Amey has become one of the first public service companies in the UK to generate its own hydrogen fuel on site, as part of a national trial of hydrogen powered vehicles. It comes as government announced that the UK, including its local authorities, must reduce greenhouse emissions by 50% (relative to 1990) by 2027, as recommended by the advisory Committee on Climate Change (CCC). Amey is delivering a 10-year contract for Herefordshire Council, worth up to £290 million which includes providing highways maintenance services, street cleansing, maintaining 11,000 street lights and looking after buildings, fleet and plant.
Amey and the council worked in partnership to implement a pioneering model, based on the Managing Agent Contractor (MAC) arrangement to deliver services. By implementing this model, they have saved more than £1 million per year and achieved better results. As part of ongoing efforts to reduce its own carbon footprint, Amey has taken part in trials of hydrogen vehicles organised by ITM Power in association with the Technology Strategy Board.
ITM designs and manufactures hydrogen energy systems for energy storage and clean fuel production and is currently undertaking HOST, the UKs largest cross sector hydrogen trial. The company delivered two hydrogen vehicles and two 20ft ISO containers for fuel generation - to Ameys main Hereford depot. One of the containers houses hydrogen generation equipment which generates hydrogen by splitting water into Hydrogen and Oxygen using electricity. The pure hydrogen generated is channelled into the second container which houses compression and gas storage cylinders. Specially-trained staff from Amey filled up the loaned vehicles using a dispensing pump similar to those found at filling stations. Amey used the hydrogen vehicles in exactly the same way it would use its own regular fleet. The trial will generate a substantial amount of data relating to the vehicles performance. ITM Power will then analyse all the information from 21 independent trials to compare the performance of hydrogen and conventional heavy fuel vehicles.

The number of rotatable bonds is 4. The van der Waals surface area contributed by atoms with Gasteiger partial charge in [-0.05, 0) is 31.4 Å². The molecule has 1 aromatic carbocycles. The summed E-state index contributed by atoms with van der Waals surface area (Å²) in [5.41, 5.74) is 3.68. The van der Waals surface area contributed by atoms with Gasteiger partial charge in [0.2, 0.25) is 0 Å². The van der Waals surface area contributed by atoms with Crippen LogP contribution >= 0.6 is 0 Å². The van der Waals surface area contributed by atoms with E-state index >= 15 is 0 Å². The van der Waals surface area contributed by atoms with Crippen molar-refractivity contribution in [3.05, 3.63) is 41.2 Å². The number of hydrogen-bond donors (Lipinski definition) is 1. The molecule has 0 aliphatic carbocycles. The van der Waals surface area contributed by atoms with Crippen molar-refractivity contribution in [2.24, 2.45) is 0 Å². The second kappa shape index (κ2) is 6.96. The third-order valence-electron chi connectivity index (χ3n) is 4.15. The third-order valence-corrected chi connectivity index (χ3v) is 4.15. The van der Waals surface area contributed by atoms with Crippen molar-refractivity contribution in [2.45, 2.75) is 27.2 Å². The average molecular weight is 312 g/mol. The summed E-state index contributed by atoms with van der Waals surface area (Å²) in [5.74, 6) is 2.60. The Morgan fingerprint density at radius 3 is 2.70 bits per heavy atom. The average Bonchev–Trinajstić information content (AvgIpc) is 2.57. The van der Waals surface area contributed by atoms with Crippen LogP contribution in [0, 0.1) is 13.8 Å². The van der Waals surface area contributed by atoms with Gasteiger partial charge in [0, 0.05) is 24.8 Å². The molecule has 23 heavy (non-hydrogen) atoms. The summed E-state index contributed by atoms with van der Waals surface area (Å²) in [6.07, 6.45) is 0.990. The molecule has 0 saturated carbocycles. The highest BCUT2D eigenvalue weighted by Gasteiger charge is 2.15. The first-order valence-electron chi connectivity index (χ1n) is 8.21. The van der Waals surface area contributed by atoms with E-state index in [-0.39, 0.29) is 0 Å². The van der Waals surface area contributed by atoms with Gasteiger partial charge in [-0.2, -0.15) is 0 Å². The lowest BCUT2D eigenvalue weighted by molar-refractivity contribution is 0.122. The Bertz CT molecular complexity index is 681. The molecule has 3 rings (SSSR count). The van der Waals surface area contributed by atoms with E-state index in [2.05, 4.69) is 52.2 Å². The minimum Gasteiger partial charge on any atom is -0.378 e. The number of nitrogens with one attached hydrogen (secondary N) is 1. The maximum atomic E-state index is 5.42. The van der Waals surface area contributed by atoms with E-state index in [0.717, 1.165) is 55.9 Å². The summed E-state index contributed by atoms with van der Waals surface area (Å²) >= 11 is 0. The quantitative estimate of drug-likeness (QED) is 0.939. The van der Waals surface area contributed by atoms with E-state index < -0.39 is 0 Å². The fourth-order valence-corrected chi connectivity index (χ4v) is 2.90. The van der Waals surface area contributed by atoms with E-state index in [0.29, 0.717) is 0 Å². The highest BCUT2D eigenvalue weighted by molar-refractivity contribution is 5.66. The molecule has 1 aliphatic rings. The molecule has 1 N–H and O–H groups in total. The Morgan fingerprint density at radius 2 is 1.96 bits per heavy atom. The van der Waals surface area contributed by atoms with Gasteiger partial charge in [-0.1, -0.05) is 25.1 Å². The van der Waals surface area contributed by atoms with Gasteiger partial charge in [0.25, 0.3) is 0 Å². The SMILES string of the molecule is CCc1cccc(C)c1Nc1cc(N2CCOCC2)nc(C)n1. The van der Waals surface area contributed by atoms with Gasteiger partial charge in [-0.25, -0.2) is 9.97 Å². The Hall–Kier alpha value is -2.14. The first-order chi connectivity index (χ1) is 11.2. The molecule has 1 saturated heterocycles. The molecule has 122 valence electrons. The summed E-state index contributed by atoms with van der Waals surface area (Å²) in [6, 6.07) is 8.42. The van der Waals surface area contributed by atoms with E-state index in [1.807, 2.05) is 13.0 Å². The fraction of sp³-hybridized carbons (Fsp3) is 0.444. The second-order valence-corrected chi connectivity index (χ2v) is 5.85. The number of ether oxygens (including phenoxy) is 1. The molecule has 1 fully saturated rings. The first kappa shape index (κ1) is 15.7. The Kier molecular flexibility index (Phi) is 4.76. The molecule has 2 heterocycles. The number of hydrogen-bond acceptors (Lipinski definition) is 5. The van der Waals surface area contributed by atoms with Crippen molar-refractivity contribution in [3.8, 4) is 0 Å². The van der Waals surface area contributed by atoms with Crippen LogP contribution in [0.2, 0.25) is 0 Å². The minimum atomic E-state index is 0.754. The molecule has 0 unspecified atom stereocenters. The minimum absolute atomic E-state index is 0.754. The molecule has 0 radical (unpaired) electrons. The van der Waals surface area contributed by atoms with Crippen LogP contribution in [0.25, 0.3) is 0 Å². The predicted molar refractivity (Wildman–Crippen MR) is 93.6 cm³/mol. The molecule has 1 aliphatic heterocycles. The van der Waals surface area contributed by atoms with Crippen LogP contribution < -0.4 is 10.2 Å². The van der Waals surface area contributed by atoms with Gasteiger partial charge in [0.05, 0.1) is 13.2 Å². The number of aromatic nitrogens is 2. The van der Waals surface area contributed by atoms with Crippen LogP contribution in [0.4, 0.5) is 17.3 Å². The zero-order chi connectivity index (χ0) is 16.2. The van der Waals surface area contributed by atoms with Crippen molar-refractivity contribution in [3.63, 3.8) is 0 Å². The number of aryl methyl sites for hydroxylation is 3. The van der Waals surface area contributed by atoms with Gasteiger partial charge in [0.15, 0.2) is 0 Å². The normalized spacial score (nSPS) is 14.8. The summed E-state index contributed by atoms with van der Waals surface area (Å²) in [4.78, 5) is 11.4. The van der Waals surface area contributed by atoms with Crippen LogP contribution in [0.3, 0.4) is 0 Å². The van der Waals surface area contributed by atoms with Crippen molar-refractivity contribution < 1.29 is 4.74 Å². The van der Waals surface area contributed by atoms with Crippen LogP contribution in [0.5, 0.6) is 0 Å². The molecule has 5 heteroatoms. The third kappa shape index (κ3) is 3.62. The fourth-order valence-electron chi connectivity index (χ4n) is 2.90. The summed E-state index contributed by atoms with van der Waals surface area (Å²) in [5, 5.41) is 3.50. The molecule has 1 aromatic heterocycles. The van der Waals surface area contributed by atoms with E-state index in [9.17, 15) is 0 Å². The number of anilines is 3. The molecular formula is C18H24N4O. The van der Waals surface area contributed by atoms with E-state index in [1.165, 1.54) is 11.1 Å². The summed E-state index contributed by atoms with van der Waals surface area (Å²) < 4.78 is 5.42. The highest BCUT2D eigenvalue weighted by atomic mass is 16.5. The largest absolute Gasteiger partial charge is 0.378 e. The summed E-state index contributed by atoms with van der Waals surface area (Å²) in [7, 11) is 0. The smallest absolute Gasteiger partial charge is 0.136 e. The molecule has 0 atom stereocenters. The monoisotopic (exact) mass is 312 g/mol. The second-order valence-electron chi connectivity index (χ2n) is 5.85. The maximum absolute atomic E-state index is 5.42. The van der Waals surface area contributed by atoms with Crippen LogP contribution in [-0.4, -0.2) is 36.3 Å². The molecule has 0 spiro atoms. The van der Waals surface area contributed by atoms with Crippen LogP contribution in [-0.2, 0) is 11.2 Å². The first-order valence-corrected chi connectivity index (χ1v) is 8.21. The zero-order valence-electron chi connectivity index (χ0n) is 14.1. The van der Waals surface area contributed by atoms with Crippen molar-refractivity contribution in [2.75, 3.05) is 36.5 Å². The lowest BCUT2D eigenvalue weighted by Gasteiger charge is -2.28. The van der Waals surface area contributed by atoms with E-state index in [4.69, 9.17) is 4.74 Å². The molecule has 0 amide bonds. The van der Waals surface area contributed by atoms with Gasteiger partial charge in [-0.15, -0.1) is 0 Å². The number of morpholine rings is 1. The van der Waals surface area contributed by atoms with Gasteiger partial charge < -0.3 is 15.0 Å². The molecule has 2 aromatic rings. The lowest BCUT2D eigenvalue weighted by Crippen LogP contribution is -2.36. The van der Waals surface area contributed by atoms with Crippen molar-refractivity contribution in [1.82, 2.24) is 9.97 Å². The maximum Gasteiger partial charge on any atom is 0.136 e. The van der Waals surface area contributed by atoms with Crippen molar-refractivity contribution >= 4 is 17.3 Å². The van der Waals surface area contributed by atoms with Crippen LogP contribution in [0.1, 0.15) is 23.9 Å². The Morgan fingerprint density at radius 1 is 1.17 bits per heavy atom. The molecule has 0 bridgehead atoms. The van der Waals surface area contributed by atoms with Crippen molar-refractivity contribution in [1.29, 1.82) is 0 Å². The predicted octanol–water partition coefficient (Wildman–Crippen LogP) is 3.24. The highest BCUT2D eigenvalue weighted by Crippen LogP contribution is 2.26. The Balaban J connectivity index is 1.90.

The aim is to help develop a business case for the promotion of hydrogen vehicles. Councillor John Jarvis, Leader of Herefordshire Council, said: It is wonderful that our contracting partners Amey have agreed to be part of this trial and are supporting the council's aims to reduce the county's carbon footprint. It is obviously early days with this technology but I will follow its progress with interest. Keith Sexton, HSEA Director for Amey, said: Amey is proud to be helping with research and development into hydrogen vehicles. Our customers in local authorities are facing severe pressure from Central Government to reduce their emissions and carbon footprint.
In addition, Amey has a fleet of more than 4,000 vehicles and fuel makes up about 80% part of our carbon footprint. As such we are continually looking for ways to reduce our transport related emissions. In addition to initiatives like fuel efficient driver training, and the roll out of video conferencing facilities, we continue to monitor and support the development of alternative fuelled vehicles. The system for hydrogen fuelled vehicles does not produce harmful emissions, provided the electricity is produced using renewable energy or electricity on a green tariff. In addition, unlike other alternatives, hydrogen can be efficiently stored, refuelling the vehicle is quick and simple, and the only substance released into the atmosphere is water. Dr Graham Cooley, CEO of ITM Power said: Amey is a perfect example of the type of organisation we strive to work with at ITM Power. We are delighted to be jointly conducting these hydrogen trials with Amey whose commitment to Corporate Social Responsibility and its drive towards sustainable transport is admirable.
Leading by example
The hydrogen trials mark the latest effort by Amey to promote sustainability and reduce its carbon footprint in Herefordshire. With 176 vehicles in the local fleet, which notch up a total of 2,000,000 miles per year, the company rolled out Miles Better - a strategy aimed at reducing mileage and emissions, improving driver behaviour and improving the quality of life of people in Herefordshire. Key aims were to encourage Amey staff to drive less, drive differently, drive better vehicles and offset carbon emissions.
As part of this, the company implemented Congestion zones around all of its operational depots, prohibiting vehicle movements during morning rush hour to avoid adding to the congestion. The firm is also currently trialling two MODEC electric vehicles which have zero tail pipe emissions and zero road tax. Finally, all of Ameys drivers undertake a driving assessment, and are offered tips to promote fuel efficient driving, such as speed awareness, excess loading, excess idling and journey planning, as well as how to carry out maintenance and daily checks for compliance and safety. Actions speak louder than words and Amey has showed its commitment to sustainability, both through research and in practice, said Keith.